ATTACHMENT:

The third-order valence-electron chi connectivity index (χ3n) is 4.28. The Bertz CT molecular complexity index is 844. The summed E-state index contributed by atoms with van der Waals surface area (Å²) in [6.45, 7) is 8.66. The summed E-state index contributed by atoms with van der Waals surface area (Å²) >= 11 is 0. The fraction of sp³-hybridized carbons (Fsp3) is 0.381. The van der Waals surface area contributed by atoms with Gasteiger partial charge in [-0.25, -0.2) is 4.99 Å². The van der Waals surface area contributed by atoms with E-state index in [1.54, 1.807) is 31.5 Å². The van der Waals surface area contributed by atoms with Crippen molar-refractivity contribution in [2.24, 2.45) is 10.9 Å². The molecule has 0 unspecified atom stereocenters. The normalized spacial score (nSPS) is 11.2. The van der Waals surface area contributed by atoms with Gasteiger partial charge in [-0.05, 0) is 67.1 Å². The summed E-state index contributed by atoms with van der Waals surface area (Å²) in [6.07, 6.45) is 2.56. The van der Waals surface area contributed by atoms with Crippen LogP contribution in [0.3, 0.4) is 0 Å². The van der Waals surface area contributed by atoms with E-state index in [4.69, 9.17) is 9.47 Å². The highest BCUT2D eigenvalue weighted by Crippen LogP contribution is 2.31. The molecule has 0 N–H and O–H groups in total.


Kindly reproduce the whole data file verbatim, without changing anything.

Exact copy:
The third-order valence-electron chi connectivity index (χ3n) is 4.28. The Bertz CT molecular complexity index is 844. The summed E-state index contributed by atoms with van der Waals surface area (Å²) in [6.45, 7) is 8.66. The summed E-state index contributed by atoms with van der Waals surface area (Å²) >= 11 is 0. The fraction of sp³-hybridized carbons (Fsp3) is 0.381. The van der Waals surface area contributed by atoms with Gasteiger partial charge in [-0.25, -0.2) is 4.99 Å². The van der Waals surface area contributed by atoms with E-state index in [1.54, 1.807) is 31.5 Å². The van der Waals surface area contributed by atoms with Crippen molar-refractivity contribution in [2.24, 2.45) is 10.9 Å². The molecule has 0 unspecified atom stereocenters. The normalized spacial score (nSPS) is 11.2. The van der Waals surface area contributed by atoms with Gasteiger partial charge in [-0.05, 0) is 67.1 Å². The summed E-state index contributed by atoms with van der Waals surface area (Å²) in [6.07, 6.45) is 2.56. The van der Waals surface area contributed by atoms with Crippen LogP contribution in [0.3, 0.4) is 0 Å². The van der Waals surface area contributed by atoms with E-state index in [4.69, 9.17) is 9.47 Å². The highest BCUT2D eigenvalue weighted by Crippen LogP contribution is 2.31. The molecule has 0 N–H and O–H groups in total.